Proper body positioning for your barrel racing runs

A horse rider’s seat, legs and hands all play an important part in supporting the horse during a barrel racing run.

Have you ever noticed that when you move your body there is a mirrored reaction from your horse? Say you drop your shoulder into a turn, your horse will also drop theirs; you turn your hips slightly, your horse begins to turn with you. All of this happens for a reason! Your horse can feel every movement your body makes while you are on their back. This is why it is important to practice proper body positioning while riding, especially when running the barrel pattern.

Your body should always be in an upright position – head up, shoulders up, elbows in and belly button pointed straight at the saddle horn. From this position, you can use your seat to control the speed of the horse. To ask for slower, more collected gaits, simply squeeze your seat muscles, and to ask your horse to stride out, relax your seat muscles. Keep in mind that some horses are much more sensitive to seat pressure than others, so if you have not done this with your horse, practice at home to see how your horse responds.

When approaching your turns, you should still be sitting in the middle of your saddle. Remember that shifting your weight to one side or the other can cause your horse to drift too far into the barrel or too far away from the barrel. If you put weight on your right seat bone, your horse is likely to drift away from that pressure, so your horse will move to the left. (Vice versa would be true if you put weight on your left seat bone.) At the point where you are about a stride length out from the barrel, sit deep and slightly back to cue your horse to get ready to turn. Your hands should still be in a forward position.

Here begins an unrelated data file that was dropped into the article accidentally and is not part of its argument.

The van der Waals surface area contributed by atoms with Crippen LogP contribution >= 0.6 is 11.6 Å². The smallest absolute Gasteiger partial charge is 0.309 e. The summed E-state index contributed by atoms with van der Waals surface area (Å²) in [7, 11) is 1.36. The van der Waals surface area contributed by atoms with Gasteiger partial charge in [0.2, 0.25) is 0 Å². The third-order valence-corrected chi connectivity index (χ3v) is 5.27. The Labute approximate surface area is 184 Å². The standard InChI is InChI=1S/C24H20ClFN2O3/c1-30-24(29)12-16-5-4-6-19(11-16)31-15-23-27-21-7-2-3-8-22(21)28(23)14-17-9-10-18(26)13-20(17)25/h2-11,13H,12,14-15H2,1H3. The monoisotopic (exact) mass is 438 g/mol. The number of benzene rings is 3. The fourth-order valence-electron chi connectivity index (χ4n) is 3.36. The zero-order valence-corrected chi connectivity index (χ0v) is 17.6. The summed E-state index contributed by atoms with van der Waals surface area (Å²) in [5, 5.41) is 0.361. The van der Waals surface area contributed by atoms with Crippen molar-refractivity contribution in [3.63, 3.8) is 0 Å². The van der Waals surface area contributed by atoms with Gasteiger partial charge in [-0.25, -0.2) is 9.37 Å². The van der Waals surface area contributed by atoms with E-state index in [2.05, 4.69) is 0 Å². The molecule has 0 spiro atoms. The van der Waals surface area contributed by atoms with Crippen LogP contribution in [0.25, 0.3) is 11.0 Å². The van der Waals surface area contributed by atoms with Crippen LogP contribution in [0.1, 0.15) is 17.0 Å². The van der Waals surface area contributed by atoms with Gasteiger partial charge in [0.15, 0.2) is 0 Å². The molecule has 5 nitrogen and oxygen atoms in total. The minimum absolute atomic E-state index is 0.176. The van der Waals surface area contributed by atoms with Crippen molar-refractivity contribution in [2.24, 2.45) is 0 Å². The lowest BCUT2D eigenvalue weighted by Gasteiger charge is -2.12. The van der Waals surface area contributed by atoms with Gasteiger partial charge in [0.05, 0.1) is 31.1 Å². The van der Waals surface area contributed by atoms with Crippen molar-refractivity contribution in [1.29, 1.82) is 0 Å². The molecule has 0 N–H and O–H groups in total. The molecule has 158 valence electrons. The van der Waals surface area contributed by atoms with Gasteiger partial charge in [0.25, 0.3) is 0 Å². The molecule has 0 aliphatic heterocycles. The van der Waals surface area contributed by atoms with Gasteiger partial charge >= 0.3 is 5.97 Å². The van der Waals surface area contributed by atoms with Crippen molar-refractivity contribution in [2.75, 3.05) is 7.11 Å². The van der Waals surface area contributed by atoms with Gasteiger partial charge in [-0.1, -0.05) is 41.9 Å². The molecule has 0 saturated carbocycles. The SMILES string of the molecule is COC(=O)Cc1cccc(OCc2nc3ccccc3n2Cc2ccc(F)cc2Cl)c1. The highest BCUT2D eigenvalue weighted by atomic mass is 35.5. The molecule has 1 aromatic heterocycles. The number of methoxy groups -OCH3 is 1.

As you prepare for the turn, remember to keep your shoulders up and slightly raise and extend your inside hand forward to cue your horse to begin its turn. Your outside hand should be acting as a brace on the saddle horn. Your inside leg should be softening and lifting your horse’s ribcage during the turn. As you come out of the turn, remember to guide your horse to finish the turn by gently extending your hand out as if to point to the next barrel. You do not want to get ahead or behind your horse during the quick turns, so it is important to practice at increasing speeds so that you and your horse’s timing is together.

After coming out of the turn, you should use your body to help encourage your horse to move forward to the next barrel. Return the hands to a forward position, relax the seat muscles to allow the horse to stride out and gently encourage your horse with leg pressure; please note that excessive kicking or aggressive behaviors may not have the effect you want. Michigan State University Extension equine specialist Karen Waite’s research actually showed that these aggressive riding behaviors did not improve overall time.

As you ride, remember to take note of your hand, seat and leg positions so that you can become very consistent in how you ask your horse to perform certain maneuvers. As with everything, it takes time, practice and patience to perfect your position, but being aware and intentional about keeping good position is the first step to achieving it. 

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